FTC and Right to Repair

Kelley Drye & Warren LLP
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Companies watching the “right to repair” legislation proposed in some states should not lose sight of the federal landscape. Last week the FTC released a bipartisan report concluding that there is “scant evidence to support manufacturers’ justifications for repair restrictions.” This will likely add momentum to groups pushing for legislation requiring companies, particularly electronics manufacturers, to create products that people can fix without extra costs or having to purchase special tools.

The report responds to a Congressional directive to report on anticompetitive practices related to repair markets. It reflects information provided in connection with a 2019 FTC workshop on repair restrictions,  empirical data, public responses, and independent research. In the report the FTC states that, as many consumer products have become harder to fix and maintain with repairs requiring specialized tools and other generally inaccessible materials such as proprietary diagnostic software, consumers have very limited choices when their products. The FTC also highlights  the burdens to communities of color and lower incomes, and the amplified effects in connection with COVID-19.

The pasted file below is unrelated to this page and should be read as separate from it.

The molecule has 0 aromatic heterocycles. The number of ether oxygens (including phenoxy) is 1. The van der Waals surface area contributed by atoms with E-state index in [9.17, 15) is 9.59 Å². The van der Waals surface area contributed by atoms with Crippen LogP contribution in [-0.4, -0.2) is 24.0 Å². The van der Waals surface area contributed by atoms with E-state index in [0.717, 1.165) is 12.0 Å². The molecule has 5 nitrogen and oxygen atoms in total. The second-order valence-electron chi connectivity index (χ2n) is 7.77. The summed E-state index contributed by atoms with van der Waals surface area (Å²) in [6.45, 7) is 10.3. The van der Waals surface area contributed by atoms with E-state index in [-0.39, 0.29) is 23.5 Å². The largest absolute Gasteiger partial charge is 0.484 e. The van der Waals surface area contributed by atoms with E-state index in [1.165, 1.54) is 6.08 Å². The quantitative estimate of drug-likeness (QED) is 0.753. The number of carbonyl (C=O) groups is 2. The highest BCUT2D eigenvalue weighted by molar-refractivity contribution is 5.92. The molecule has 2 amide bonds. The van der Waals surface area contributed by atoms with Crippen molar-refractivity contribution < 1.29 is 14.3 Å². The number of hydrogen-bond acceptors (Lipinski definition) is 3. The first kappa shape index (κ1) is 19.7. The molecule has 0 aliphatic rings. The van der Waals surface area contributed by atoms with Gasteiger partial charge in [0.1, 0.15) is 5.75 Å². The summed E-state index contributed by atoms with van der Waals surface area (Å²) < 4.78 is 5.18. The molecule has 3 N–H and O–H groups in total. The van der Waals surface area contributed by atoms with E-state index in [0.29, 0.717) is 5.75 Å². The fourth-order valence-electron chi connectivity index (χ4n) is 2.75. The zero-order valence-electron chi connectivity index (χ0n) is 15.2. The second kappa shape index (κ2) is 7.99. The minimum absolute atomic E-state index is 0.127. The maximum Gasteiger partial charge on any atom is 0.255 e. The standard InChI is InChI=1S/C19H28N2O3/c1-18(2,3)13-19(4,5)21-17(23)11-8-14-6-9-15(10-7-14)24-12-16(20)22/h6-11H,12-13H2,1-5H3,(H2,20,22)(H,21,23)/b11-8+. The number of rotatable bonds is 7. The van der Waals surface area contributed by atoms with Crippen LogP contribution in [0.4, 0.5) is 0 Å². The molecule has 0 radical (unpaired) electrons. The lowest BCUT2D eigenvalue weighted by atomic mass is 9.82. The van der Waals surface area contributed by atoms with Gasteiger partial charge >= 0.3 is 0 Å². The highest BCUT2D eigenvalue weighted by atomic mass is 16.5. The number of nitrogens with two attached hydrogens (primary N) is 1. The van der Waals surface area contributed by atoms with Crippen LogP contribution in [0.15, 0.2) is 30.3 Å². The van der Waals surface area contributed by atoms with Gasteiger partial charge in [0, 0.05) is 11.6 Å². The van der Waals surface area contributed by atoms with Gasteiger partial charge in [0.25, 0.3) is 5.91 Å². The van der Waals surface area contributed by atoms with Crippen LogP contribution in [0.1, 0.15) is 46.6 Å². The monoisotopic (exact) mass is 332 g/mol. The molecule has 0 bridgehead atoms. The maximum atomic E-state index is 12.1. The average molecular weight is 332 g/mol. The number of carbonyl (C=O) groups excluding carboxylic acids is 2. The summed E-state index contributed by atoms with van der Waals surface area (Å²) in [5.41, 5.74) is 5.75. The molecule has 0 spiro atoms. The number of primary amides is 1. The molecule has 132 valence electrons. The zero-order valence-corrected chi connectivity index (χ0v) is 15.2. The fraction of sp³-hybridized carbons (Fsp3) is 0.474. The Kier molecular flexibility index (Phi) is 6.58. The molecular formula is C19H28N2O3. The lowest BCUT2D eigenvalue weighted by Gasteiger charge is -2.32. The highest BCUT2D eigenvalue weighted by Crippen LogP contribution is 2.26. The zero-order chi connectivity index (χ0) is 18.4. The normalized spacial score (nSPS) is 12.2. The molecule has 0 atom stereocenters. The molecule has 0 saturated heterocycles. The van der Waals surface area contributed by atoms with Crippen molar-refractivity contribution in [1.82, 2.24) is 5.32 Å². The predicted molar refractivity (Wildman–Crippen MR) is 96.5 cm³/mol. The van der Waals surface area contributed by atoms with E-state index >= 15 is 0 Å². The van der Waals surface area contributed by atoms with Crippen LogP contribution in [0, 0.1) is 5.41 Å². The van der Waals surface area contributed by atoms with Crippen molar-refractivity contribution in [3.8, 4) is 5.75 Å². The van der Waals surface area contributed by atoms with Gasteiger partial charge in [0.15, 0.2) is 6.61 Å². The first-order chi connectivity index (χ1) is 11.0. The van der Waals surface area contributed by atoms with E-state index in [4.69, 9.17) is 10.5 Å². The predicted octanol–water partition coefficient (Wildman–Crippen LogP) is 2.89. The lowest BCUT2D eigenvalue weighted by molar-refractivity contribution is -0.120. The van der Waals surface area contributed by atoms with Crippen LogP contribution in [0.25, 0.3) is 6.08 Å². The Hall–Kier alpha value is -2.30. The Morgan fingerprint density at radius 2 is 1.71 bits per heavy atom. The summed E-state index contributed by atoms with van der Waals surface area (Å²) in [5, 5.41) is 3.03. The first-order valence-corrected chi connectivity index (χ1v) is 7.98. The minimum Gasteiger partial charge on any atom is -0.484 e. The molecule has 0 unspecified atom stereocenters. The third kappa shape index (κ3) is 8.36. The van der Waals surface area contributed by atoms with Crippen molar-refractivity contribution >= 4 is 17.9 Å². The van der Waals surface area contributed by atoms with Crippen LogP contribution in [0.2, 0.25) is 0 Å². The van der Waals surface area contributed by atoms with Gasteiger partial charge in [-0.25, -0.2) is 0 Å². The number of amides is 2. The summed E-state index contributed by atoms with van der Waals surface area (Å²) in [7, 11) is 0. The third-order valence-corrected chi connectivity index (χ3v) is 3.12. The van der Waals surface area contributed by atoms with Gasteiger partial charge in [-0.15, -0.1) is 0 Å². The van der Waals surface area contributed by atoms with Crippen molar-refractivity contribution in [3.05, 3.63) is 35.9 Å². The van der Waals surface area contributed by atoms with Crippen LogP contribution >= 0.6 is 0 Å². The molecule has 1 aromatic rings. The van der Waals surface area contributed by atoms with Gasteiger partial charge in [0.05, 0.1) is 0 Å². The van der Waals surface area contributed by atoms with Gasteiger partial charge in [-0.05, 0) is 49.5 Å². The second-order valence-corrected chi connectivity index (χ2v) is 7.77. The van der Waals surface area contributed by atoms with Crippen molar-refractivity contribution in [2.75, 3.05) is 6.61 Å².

Congress and the FTC have addressed previous concerns about the potential for anticompetitive effects associated with warranty repairs. The Magnuson-Moss Warranty Act contains an anti-tying provision (Section 102(c)) that prohibits a warrantor from conditioning its warranty on the consumer’s using any article or service identified by brand name unless the article or service is provided for free or the warrantor obtains a waiver from the Commission. The FTC believes that a significant number of technological advancements and repair restrictions have “diluted” the anti-tying provision and “steered consumers into manufacturers’ repair networks or to replace products before the end of their useful lives.”

To address these concerns, the Commission will consider “reinvigorated” regulatory and law enforcement options and consumer education.

The FTC also expressed willingness to work closely with Congress on potential legislative options.

DISCLAIMER: Because of the generality of this update, the information provided herein may not be applicable in all situations and should not be acted upon without specific legal advice based on particular situations.

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